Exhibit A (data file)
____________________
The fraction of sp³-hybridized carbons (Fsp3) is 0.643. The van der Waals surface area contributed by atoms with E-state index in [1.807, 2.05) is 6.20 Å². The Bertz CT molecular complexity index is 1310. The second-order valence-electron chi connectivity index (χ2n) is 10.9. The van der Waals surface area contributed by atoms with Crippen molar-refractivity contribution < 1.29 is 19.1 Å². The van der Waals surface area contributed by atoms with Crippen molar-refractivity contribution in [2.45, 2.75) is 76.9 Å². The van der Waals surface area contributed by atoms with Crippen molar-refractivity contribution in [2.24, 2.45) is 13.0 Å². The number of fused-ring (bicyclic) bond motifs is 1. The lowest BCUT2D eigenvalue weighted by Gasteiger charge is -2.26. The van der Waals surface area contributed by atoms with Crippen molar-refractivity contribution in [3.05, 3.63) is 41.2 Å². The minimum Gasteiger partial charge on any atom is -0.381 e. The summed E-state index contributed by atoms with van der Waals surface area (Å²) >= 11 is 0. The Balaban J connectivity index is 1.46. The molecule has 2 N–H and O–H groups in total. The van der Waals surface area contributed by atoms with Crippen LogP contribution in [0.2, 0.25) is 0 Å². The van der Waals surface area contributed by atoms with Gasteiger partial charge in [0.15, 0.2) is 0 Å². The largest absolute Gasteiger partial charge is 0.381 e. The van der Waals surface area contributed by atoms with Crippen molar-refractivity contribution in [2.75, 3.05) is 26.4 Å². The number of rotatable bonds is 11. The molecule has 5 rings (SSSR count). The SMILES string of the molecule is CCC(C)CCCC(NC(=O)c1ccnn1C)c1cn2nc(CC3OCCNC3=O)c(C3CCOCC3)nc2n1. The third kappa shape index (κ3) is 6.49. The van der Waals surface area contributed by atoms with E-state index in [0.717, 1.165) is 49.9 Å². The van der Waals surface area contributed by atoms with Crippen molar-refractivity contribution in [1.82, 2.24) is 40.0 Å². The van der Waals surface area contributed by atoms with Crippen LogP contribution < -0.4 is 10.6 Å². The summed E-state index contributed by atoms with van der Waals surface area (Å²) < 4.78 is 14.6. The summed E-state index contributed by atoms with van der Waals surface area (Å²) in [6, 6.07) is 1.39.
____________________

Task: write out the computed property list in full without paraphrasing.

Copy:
The fraction of sp³-hybridized carbons (Fsp3) is 0.643. The van der Waals surface area contributed by atoms with E-state index in [1.807, 2.05) is 6.20 Å². The Bertz CT molecular complexity index is 1310. The second-order valence-electron chi connectivity index (χ2n) is 10.9. The van der Waals surface area contributed by atoms with Crippen molar-refractivity contribution < 1.29 is 19.1 Å². The van der Waals surface area contributed by atoms with Crippen molar-refractivity contribution in [2.45, 2.75) is 76.9 Å². The van der Waals surface area contributed by atoms with Crippen molar-refractivity contribution in [2.24, 2.45) is 13.0 Å². The number of fused-ring (bicyclic) bond motifs is 1. The lowest BCUT2D eigenvalue weighted by Gasteiger charge is -2.26. The van der Waals surface area contributed by atoms with Crippen molar-refractivity contribution in [3.05, 3.63) is 41.2 Å². The minimum Gasteiger partial charge on any atom is -0.381 e. The summed E-state index contributed by atoms with van der Waals surface area (Å²) >= 11 is 0. The Balaban J connectivity index is 1.46. The molecule has 2 N–H and O–H groups in total. The van der Waals surface area contributed by atoms with Crippen LogP contribution in [0.2, 0.25) is 0 Å². The van der Waals surface area contributed by atoms with Gasteiger partial charge in [0.15, 0.2) is 0 Å². The largest absolute Gasteiger partial charge is 0.381 e. The van der Waals surface area contributed by atoms with Crippen molar-refractivity contribution in [2.75, 3.05) is 26.4 Å². The number of rotatable bonds is 11. The molecule has 5 rings (SSSR count). The SMILES string of the molecule is CCC(C)CCCC(NC(=O)c1ccnn1C)c1cn2nc(CC3OCCNC3=O)c(C3CCOCC3)nc2n1. The third kappa shape index (κ3) is 6.49. The van der Waals surface area contributed by atoms with E-state index in [0.717, 1.165) is 49.9 Å². The van der Waals surface area contributed by atoms with Crippen molar-refractivity contribution in [1.82, 2.24) is 40.0 Å². The van der Waals surface area contributed by atoms with Crippen LogP contribution < -0.4 is 10.6 Å². The summed E-state index contributed by atoms with van der Waals surface area (Å²) < 4.78 is 14.6. The summed E-state index contributed by atoms with van der Waals surface area (Å²) in [6, 6.07) is 1.39.